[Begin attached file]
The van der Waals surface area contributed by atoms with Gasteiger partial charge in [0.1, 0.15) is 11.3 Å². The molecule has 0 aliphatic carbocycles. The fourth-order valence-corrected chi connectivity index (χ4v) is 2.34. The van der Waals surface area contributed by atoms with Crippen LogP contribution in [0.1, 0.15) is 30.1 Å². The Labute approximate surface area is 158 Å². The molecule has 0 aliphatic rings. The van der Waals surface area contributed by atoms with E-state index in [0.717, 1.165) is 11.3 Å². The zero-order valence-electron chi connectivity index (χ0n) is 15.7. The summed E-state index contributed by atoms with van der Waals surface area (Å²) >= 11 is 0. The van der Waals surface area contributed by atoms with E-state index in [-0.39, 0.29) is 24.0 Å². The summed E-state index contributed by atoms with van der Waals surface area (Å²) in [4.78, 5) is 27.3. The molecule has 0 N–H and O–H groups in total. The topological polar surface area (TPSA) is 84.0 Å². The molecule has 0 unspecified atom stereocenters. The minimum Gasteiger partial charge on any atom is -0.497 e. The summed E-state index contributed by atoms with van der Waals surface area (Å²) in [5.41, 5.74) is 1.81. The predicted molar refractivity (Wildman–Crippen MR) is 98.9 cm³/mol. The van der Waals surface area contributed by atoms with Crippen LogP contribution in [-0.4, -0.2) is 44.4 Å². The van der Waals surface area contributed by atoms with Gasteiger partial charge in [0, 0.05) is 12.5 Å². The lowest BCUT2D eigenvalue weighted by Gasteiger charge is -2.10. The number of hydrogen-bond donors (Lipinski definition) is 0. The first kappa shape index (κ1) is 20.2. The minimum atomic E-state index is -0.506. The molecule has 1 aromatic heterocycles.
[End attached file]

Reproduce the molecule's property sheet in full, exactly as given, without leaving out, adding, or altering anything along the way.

The van der Waals surface area contributed by atoms with Gasteiger partial charge in [0.1, 0.15) is 11.3 Å². The molecule has 0 aliphatic carbocycles. The fourth-order valence-corrected chi connectivity index (χ4v) is 2.34. The van der Waals surface area contributed by atoms with Crippen LogP contribution in [0.1, 0.15) is 30.1 Å². The Labute approximate surface area is 158 Å². The molecule has 0 aliphatic rings. The van der Waals surface area contributed by atoms with E-state index in [0.717, 1.165) is 11.3 Å². The zero-order valence-electron chi connectivity index (χ0n) is 15.7. The summed E-state index contributed by atoms with van der Waals surface area (Å²) >= 11 is 0. The van der Waals surface area contributed by atoms with E-state index in [-0.39, 0.29) is 24.0 Å². The summed E-state index contributed by atoms with van der Waals surface area (Å²) in [4.78, 5) is 27.3. The molecule has 0 N–H and O–H groups in total. The topological polar surface area (TPSA) is 84.0 Å². The molecule has 0 unspecified atom stereocenters. The minimum Gasteiger partial charge on any atom is -0.497 e. The summed E-state index contributed by atoms with van der Waals surface area (Å²) in [5.41, 5.74) is 1.81. The predicted molar refractivity (Wildman–Crippen MR) is 98.9 cm³/mol. The van der Waals surface area contributed by atoms with Crippen LogP contribution in [-0.4, -0.2) is 44.4 Å². The van der Waals surface area contributed by atoms with Gasteiger partial charge in [0, 0.05) is 12.5 Å². The lowest BCUT2D eigenvalue weighted by Gasteiger charge is -2.10. The number of hydrogen-bond donors (Lipinski definition) is 0. The first kappa shape index (κ1) is 20.2. The minimum atomic E-state index is -0.506. The molecule has 1 aromatic heterocycles.